Number of times I checked my watch: 3
Released by Columbia Pictures.
Opens nationwide.

Dolittle

Directed by Stephen Gaghan




       

Number of times I checked my watch: 6
Released by Universal Pictures.
Opens nationwide.

Intrigo: Death of an Author

Directed by Daniel Alfredson




       Henry (Benno Fürmann), a translator, travels to a remote Greek island to where, Henderson (Ben Kingsley), a reclusive author, resides. Henderson agrees to give him advice about a story that he wrote for a book that has yet to be published. The story involves an author, David (Benno Fürmann), whose wife,  Eva (Tuva Novotny), announces to him that she's pregnant with another man's child and that she plans on leaving him. He plots her murder which doesn't quite go as planned. Meanwhile, David translates a novel by a recently-deceased author,  Germund Rein, and flirts with his with his widowed wife, Mariam (Daniela Lavender). He also discovers a hidden message in the author's manuscipt that might shed light on who murdered him.

      Even on paper, Intrigo: Death of an Author has a premise that has with too many subplots and characters with not enough focus. The execution of that premise leaves a lot to be desired because writer/director Daniel Alfredson and co-writer Birgitta Bongenhielm include stilted dialogue with excessive, distracting narration by Henry as he tells Henderson the story from his new book. Henderson makes comments about the story every now and then, some of which are valid comments that the audience would make, i.e. a preposterous part of the book when David thinks that his wife is still alive because he recognized her unique cough while listening to a concert on the radio. That's something that sounds like it belongs in a parody of a thriller, not a serious novel. As the plot progresses, it becomes increasingly twisty and convoluted while being more headache-inducing than intriguing. It's hard to become involved in one story or to care about any of the characters because there's too many of them and not nearly enough screen time with each of them to develop them into fully-fleshed human beings. One of the stories within Henry's novel is slightly reminscent of i>Tell No One, a far more intriguing and suspenseful crime thriller with better-written characters. Then there's the setting on the island which harkens to L'Avventura, but the cinematography here doesn't do much to add much poetry to the film that even holds a candle to the breathtaking cinematography of the classic, haunting and brilliantly subversive Antonioni film.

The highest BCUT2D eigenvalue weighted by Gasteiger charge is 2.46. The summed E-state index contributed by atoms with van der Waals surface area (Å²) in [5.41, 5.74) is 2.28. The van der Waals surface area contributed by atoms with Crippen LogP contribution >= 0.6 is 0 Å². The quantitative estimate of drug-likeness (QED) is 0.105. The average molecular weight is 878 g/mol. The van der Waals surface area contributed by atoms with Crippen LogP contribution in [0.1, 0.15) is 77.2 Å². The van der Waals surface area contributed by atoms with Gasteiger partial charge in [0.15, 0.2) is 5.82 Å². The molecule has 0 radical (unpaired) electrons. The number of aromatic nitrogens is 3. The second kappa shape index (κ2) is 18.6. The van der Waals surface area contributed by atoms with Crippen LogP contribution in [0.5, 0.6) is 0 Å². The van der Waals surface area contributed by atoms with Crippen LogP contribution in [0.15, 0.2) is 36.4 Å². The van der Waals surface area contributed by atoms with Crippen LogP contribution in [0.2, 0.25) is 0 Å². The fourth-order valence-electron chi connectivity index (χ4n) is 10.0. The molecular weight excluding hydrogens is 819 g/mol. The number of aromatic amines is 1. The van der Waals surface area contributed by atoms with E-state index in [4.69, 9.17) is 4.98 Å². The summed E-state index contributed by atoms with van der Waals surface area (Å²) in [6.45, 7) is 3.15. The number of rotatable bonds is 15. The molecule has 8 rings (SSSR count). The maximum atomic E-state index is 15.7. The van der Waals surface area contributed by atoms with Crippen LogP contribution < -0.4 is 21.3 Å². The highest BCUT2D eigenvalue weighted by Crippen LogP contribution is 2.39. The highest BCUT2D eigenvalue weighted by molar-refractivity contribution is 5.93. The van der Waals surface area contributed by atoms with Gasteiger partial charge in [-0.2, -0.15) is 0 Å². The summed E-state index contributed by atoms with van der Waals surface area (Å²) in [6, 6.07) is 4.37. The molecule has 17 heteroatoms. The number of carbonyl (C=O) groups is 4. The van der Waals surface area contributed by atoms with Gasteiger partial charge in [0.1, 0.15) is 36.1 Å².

Each of the subplots within this film could have easily been the main plot of a separate film, so it feels like you're watching 3 films at once. If the screenplay were smarter and better-constructed without the need for narration, perhaps it wouldn't be such a lackluster experience. The mediocre performances don't do much to breathe life into it to boot. Also, the twist ending can be seen from a mile away especially if you've been paying attention and wonder why Henry chose to visit Henderson, of all people, for advice. It's surprising that this story comes from the same filmmaker who made The Girl with the Dragon Tattoo because it has none of that film's tautness, surprises and cleverness. At a running time of 100 minutes, Intrigo: Death of an Author is an overwrought, dull and undercooked thriller stuffed with too many characters and not enough suspense and intrigue.

     

Number of times I checked my watch: 3
Released by Lionsgate.
Opens nationwide.